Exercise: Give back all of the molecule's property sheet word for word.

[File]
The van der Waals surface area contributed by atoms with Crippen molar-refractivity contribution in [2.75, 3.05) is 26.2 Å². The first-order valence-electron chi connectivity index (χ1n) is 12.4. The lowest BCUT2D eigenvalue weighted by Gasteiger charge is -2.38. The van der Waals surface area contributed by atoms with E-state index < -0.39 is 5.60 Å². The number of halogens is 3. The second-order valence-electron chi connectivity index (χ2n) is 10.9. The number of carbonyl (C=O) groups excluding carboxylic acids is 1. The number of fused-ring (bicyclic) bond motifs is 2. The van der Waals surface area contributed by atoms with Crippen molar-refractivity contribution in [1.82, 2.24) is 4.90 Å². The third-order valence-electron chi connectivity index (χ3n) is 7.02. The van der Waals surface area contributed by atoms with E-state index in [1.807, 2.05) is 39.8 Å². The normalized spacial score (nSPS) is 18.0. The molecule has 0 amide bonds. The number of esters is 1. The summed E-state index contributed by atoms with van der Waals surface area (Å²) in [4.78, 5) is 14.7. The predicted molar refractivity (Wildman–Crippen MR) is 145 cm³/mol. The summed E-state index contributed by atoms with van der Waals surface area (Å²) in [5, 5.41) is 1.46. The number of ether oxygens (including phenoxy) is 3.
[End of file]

The van der Waals surface area contributed by atoms with Crippen molar-refractivity contribution in [2.75, 3.05) is 26.2 Å². The first-order valence-electron chi connectivity index (χ1n) is 12.4. The lowest BCUT2D eigenvalue weighted by Gasteiger charge is -2.38. The van der Waals surface area contributed by atoms with E-state index < -0.39 is 5.60 Å². The number of halogens is 3. The second-order valence-electron chi connectivity index (χ2n) is 10.9. The number of carbonyl (C=O) groups excluding carboxylic acids is 1. The number of fused-ring (bicyclic) bond motifs is 2. The van der Waals surface area contributed by atoms with Crippen molar-refractivity contribution in [1.82, 2.24) is 4.90 Å². The third-order valence-electron chi connectivity index (χ3n) is 7.02. The van der Waals surface area contributed by atoms with E-state index in [1.807, 2.05) is 39.8 Å². The normalized spacial score (nSPS) is 18.0. The molecule has 0 amide bonds. The number of esters is 1. The summed E-state index contributed by atoms with van der Waals surface area (Å²) in [4.78, 5) is 14.7. The predicted molar refractivity (Wildman–Crippen MR) is 145 cm³/mol. The summed E-state index contributed by atoms with van der Waals surface area (Å²) in [5, 5.41) is 1.46. The number of ether oxygens (including phenoxy) is 3.